Intended for healthcare professionals

Editor's Choice

Old, new—worse, better?

BMJ 2011; 342 doi: (Published 02 March 2011) Cite this as: BMJ 2011;342:d1381
  1. Jane Smith, deputy editor, BMJ
  1. jsmith{at}

As the bill that will radically change the NHS in England goes through parliament, people are starting to worry about the detail—as a series of news stories shows.

One concern has always been that the loss of strategic health authorities would lead to a loss of rational planning. Drawing on experience in south east London, where the SHA had to step in to organise a major reconfiguration of acute services, a King’s Fund report argues that the new NHS Commissioning Board must have responsibility for strategic commissioning because GP consortiums cannot do it (doi:10.1136/bmj.d1355).

Yet others worry that the NHS Commissioning Board may end up being too powerful. The BMA thinks that powers given to the health secretary and the commissioning board undermine government pledges to “put doctors in the driving seat” (doi:10.1136/bmj.d1343). It also fears that the bill will allow them to obtain and disclose confidential patient information without safeguards (doi:10.1136/bmj.d1291).

Iona Heath also worries about politicians’ intentions in her Observations column (doi:10.1136/bmj.d1273). She cites the prime minister’s claims that NHS health outcomes lag behind the best in Europe. These, she says, seem “to exploit the latent health related fears of the general public” to make otherwise unwelcome changes more acceptable.

There’s a Machiavellian intent too behind Darrel Francis’s filler on “How many consultants should you invite to a meeting to ensure it will never happen?” (doi:10.1136/bmj.c5906). He plots the chances of NHS consultants being available for a meeting—and shows that it approaches zero as the number of consultants reaches six. A delve into the BMJ’s archive shows that 35 years ago EJ Moran Campbell and M Gent made a similar set of observations in a Christmas article under the more neutral title, “On the probability of a committee meeting” (BMJ 1976;2:1551). Their maths are more complex, with more variables and decimal points—and the messages are gentler. “Responsibilities should be given to individuals … Committees should meet only to deliberate, not to disseminate or communicate.” Although the most powerful item in their probability table is the number of people involved in the meeting, the next most powerful is the number of uncommitted hours: “Herein is the second best hope of improvement: constrain the committed hours and protect the uncommitted time by habits which, as well as increasing effectiveness, if not ‘efficiency,’ are also more civilised. Thus do not have coffee at your desk—go to the cafeteria, the common room, the ward … at the same times as other people.” At rounds and seminars, “arrive early and hang around afterwards; have lunch together.” Oh for a more relaxed era.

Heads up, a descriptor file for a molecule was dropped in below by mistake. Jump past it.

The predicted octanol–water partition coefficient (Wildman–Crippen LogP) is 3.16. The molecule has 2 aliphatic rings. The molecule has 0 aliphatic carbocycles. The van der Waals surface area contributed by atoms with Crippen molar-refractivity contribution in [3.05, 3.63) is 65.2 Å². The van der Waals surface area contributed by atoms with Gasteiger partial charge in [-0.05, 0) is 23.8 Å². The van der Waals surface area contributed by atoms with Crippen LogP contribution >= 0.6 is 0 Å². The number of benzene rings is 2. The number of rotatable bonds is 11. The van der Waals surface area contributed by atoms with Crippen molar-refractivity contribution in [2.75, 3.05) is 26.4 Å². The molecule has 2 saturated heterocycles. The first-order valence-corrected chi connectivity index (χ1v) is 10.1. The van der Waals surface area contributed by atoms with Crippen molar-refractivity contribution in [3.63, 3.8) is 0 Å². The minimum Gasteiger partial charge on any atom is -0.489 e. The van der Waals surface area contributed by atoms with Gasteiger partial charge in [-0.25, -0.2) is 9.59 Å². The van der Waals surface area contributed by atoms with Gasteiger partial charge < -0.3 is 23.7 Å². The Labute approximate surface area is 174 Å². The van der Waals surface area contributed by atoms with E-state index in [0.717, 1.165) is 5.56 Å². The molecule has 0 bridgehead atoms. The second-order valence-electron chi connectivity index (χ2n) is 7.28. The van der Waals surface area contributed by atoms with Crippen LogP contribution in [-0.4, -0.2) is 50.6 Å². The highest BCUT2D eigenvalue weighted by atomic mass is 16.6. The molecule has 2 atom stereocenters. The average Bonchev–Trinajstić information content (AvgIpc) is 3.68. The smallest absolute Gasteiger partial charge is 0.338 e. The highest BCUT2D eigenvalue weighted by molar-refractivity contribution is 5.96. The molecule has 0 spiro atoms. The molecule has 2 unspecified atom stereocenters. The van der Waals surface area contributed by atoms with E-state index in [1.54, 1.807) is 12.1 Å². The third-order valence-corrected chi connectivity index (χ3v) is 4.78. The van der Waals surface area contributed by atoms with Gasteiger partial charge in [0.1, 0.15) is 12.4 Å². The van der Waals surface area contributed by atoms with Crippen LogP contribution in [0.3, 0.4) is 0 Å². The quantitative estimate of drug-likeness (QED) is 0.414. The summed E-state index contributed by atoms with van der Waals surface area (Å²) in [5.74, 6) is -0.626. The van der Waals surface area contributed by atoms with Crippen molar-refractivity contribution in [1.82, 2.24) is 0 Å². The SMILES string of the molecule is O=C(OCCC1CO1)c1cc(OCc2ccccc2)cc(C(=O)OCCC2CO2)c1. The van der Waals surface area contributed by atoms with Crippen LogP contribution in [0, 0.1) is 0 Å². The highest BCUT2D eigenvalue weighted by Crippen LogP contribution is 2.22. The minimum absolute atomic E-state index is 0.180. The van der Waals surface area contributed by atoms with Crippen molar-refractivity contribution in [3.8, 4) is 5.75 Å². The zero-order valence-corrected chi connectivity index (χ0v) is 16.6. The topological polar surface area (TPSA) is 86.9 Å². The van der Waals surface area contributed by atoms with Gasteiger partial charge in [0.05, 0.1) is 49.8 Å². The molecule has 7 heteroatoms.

But it wasn’t all better then. In his review of Dangerous Pregnancies: Mothers, Disability, and Abortion in Modern America James Owen Drife reminds us that within his medical lifetime the contraceptive pill was not available, termination was illegal, criminal abortion was England’s leading cause of maternal mortality, and “a woman who contracted rubella in early pregnancy could only hope, knowing that her baby had a 50% chance of being affected” (doi:10.1136/bmj.d967). Yet what impresses him more than the medical advances is the change in attitudes—“ to women, to ethnic minorities, to disability, to ethical dilemmas.”


Cite this as: BMJ 2011;342:d1381


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